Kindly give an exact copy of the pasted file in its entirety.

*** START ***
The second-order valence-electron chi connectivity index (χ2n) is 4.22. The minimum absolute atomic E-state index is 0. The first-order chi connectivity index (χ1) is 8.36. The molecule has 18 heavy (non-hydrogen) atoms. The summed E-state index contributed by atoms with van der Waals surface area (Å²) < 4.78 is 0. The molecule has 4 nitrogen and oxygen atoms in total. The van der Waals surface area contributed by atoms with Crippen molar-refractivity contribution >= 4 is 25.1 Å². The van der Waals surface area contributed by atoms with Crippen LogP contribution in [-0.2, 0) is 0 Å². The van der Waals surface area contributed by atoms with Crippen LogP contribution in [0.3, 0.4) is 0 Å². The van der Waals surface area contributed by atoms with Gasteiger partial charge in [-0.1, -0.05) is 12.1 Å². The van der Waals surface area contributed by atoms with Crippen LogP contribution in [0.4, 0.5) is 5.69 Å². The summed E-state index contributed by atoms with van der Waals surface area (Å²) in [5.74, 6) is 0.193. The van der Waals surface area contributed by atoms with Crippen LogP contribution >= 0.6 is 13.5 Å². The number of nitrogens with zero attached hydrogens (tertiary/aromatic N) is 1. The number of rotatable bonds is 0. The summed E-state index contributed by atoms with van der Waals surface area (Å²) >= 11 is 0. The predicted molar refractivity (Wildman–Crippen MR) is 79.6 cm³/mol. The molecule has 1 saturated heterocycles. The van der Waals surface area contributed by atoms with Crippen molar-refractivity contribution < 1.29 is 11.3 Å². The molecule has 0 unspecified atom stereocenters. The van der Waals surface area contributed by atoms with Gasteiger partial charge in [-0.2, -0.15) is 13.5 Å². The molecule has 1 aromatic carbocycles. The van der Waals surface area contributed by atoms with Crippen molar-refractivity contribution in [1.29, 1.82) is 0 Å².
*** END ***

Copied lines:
The second-order valence-electron chi connectivity index (χ2n) is 4.22. The minimum absolute atomic E-state index is 0. The first-order chi connectivity index (χ1) is 8.36. The molecule has 18 heavy (non-hydrogen) atoms. The summed E-state index contributed by atoms with van der Waals surface area (Å²) < 4.78 is 0. The molecule has 4 nitrogen and oxygen atoms in total. The van der Waals surface area contributed by atoms with Crippen molar-refractivity contribution >= 4 is 25.1 Å². The van der Waals surface area contributed by atoms with Crippen LogP contribution in [-0.2, 0) is 0 Å². The van der Waals surface area contributed by atoms with Crippen LogP contribution in [0.3, 0.4) is 0 Å². The van der Waals surface area contributed by atoms with Gasteiger partial charge in [-0.1, -0.05) is 12.1 Å². The van der Waals surface area contributed by atoms with Crippen LogP contribution in [0.4, 0.5) is 5.69 Å². The summed E-state index contributed by atoms with van der Waals surface area (Å²) in [5.74, 6) is 0.193. The van der Waals surface area contributed by atoms with Crippen LogP contribution >= 0.6 is 13.5 Å². The number of nitrogens with zero attached hydrogens (tertiary/aromatic N) is 1. The number of rotatable bonds is 0. The summed E-state index contributed by atoms with van der Waals surface area (Å²) >= 11 is 0. The predicted molar refractivity (Wildman–Crippen MR) is 79.6 cm³/mol. The molecule has 1 saturated heterocycles. The van der Waals surface area contributed by atoms with Crippen molar-refractivity contribution < 1.29 is 11.3 Å². The molecule has 0 unspecified atom stereocenters. The van der Waals surface area contributed by atoms with Gasteiger partial charge in [-0.2, -0.15) is 13.5 Å². The molecule has 1 aromatic carbocycles. The van der Waals surface area contributed by atoms with Crippen molar-refractivity contribution in [1.29, 1.82) is 0 Å².